Secondly, the names of the characters portray their characters and their lives. Regarding "Oliver Twist". Twist implies that Oliver's life takes many twists and turns, which, by reading the novel, I can say that it does. "Mr. Bumble". Bumble implies a certain bumbling ignorance to all that is going on around him, such as in Chapter 38. Mrs. Bumble is trying to sell the gold locket stolen from Oliver's mother at her death and he seems oblivious to all that is going on around him. In the instance of "Mrs. Mann", the word "Mann" seems to imply a certain lack of maternal, feminine feeling. As in Chapter Two, when it is said, "the fist had been too often impressed upon his body". This tells us that she physically abuses the children in her care. Charles Dickens uses various techniques to criticise the aspects of Victorian society of which he disapproves. Such as the hypocritical nature of society, which allows children to be subjected to cruelty, neglect and exploitation. He uses ironic, authorial comments, character descriptions (which he is renowned for), emotive language and open criticisms of what he disapproves of. He is very inventive, and in my mind, insightful writer, as he writes of how things should be, as they are now. His aim in "Oliver Twist" was to convey his opinions on hypocrisy, child neglect, cruelty and exploitation. I think he has achieved this goal, and with it he has created an enthralling story, which is still widely read over one hundred and sixty years after it was written. 2 ...read more.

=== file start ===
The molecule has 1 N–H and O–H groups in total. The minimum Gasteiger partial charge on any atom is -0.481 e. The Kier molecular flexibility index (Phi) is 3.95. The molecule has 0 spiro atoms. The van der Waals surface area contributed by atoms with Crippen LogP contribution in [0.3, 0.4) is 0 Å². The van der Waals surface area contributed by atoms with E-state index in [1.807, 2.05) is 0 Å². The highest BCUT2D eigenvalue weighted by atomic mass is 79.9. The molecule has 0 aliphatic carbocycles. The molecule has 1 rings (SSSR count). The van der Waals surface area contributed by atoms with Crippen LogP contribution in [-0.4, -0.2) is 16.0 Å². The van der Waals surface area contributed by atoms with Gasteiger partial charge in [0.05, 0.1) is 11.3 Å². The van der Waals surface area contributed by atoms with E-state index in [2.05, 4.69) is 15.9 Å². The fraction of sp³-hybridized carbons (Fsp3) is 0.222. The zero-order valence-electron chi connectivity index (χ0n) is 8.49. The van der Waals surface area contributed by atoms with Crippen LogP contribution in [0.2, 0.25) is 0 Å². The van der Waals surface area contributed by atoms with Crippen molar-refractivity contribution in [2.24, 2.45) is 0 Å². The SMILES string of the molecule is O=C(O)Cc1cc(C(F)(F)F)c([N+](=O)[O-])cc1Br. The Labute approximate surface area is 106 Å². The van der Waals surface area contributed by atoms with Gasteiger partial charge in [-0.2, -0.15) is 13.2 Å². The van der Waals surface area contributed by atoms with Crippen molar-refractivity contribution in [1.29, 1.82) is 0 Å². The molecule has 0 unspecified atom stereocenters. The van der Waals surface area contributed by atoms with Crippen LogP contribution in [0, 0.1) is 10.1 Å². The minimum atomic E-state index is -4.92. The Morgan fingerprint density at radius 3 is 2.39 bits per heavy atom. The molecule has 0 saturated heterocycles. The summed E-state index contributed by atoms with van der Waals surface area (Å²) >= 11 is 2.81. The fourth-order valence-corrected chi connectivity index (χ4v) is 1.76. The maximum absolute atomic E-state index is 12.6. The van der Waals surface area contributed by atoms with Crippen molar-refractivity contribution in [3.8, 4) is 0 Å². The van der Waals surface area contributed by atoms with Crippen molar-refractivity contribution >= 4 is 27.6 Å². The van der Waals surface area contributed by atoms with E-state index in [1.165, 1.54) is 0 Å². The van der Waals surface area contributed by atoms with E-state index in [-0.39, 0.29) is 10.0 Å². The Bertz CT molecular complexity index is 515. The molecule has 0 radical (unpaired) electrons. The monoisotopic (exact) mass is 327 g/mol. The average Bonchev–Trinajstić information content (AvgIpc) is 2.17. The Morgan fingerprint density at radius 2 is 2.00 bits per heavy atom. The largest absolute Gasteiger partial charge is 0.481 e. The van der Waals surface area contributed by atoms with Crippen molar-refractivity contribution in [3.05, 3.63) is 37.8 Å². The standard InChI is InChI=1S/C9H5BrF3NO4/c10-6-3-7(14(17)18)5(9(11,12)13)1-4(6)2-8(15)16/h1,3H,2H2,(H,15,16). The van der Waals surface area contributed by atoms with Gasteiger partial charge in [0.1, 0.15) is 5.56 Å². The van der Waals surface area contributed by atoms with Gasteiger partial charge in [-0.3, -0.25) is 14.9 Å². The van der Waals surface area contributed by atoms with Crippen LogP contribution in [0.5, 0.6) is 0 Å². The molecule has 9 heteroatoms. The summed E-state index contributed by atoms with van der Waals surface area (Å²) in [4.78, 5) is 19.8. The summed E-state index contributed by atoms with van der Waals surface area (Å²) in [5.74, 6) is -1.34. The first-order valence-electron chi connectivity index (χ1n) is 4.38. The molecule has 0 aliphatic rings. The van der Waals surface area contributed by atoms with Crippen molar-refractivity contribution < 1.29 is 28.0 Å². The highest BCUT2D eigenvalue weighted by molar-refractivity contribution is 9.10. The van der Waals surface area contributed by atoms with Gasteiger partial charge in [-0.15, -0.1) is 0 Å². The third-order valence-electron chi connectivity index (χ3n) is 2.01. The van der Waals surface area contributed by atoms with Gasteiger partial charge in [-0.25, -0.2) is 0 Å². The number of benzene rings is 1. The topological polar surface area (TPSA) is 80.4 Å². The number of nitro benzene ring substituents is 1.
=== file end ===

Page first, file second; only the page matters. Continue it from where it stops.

The above preview is unformatted text

This student written piece of work is one of many that can be found in our GCSE Oliver Twist section.

Found what you're looking for?

  • Start learning 29% faster today
  • 150,000+ documents available
  • Just £6.99 a month

Not the one? Search for your essay title...
  • Join over 1.2 million students every month
  • Accelerate your learning by 29%
  • Unlimited access from just £6.99 per month

See related essaysSee related essays

Related GCSE Oliver Twist essays

  1. Charles Dickens wrote the novel "Oliver Twist" as a way of expressing his views ...

    Stolen goods such as "a great number of silk handkerchiefs" and "trinkets" paid for their survival. Dickens shows us here how hard survival was if you were classed as "poor" and how desperate the poor were for their necessities, that they reduced themselves to stealing.

  2. How is the picture of childhood portrayed in Oliver Twist?

    ill-use is all Oliver has ever known or experienced, yet Oliver clearly knows that it is wrong - or he would not run from it. Dick has overheard the doctor saying that he will die, and it appears that such a fate would not be uncommon for children left to the devices of parochial care.

  1. How effectively does Charles Dickens use language to portray 19th centuryLondon society in his ...